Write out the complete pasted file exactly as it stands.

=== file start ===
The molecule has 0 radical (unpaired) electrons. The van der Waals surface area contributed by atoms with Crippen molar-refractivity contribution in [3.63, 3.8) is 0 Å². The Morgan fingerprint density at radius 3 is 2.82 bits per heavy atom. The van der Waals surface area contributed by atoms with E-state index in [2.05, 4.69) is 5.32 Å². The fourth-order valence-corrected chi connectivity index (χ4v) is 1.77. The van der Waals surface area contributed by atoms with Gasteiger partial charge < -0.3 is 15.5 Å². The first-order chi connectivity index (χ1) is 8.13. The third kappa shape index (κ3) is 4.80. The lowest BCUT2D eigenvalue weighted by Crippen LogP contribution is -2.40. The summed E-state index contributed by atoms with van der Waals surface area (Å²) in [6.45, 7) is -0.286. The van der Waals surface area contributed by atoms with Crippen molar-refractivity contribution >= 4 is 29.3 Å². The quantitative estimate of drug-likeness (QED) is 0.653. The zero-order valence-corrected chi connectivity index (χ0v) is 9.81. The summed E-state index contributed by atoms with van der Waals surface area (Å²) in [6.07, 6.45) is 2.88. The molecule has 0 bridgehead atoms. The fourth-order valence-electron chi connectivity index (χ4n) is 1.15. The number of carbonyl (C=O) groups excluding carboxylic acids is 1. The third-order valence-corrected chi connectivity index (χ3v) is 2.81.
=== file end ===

The molecule has 0 radical (unpaired) electrons. The van der Waals surface area contributed by atoms with Crippen molar-refractivity contribution in [3.63, 3.8) is 0 Å². The Morgan fingerprint density at radius 3 is 2.82 bits per heavy atom. The van der Waals surface area contributed by atoms with E-state index in [2.05, 4.69) is 5.32 Å². The fourth-order valence-corrected chi connectivity index (χ4v) is 1.77. The van der Waals surface area contributed by atoms with Gasteiger partial charge < -0.3 is 15.5 Å². The first-order chi connectivity index (χ1) is 8.13. The third kappa shape index (κ3) is 4.80. The lowest BCUT2D eigenvalue weighted by Crippen LogP contribution is -2.40. The summed E-state index contributed by atoms with van der Waals surface area (Å²) in [6.45, 7) is -0.286. The van der Waals surface area contributed by atoms with Crippen molar-refractivity contribution >= 4 is 29.3 Å². The quantitative estimate of drug-likeness (QED) is 0.653. The zero-order valence-corrected chi connectivity index (χ0v) is 9.81. The summed E-state index contributed by atoms with van der Waals surface area (Å²) in [6.07, 6.45) is 2.88. The molecule has 0 bridgehead atoms. The fourth-order valence-electron chi connectivity index (χ4n) is 1.15. The number of carbonyl (C=O) groups excluding carboxylic acids is 1. The third-order valence-corrected chi connectivity index (χ3v) is 2.81.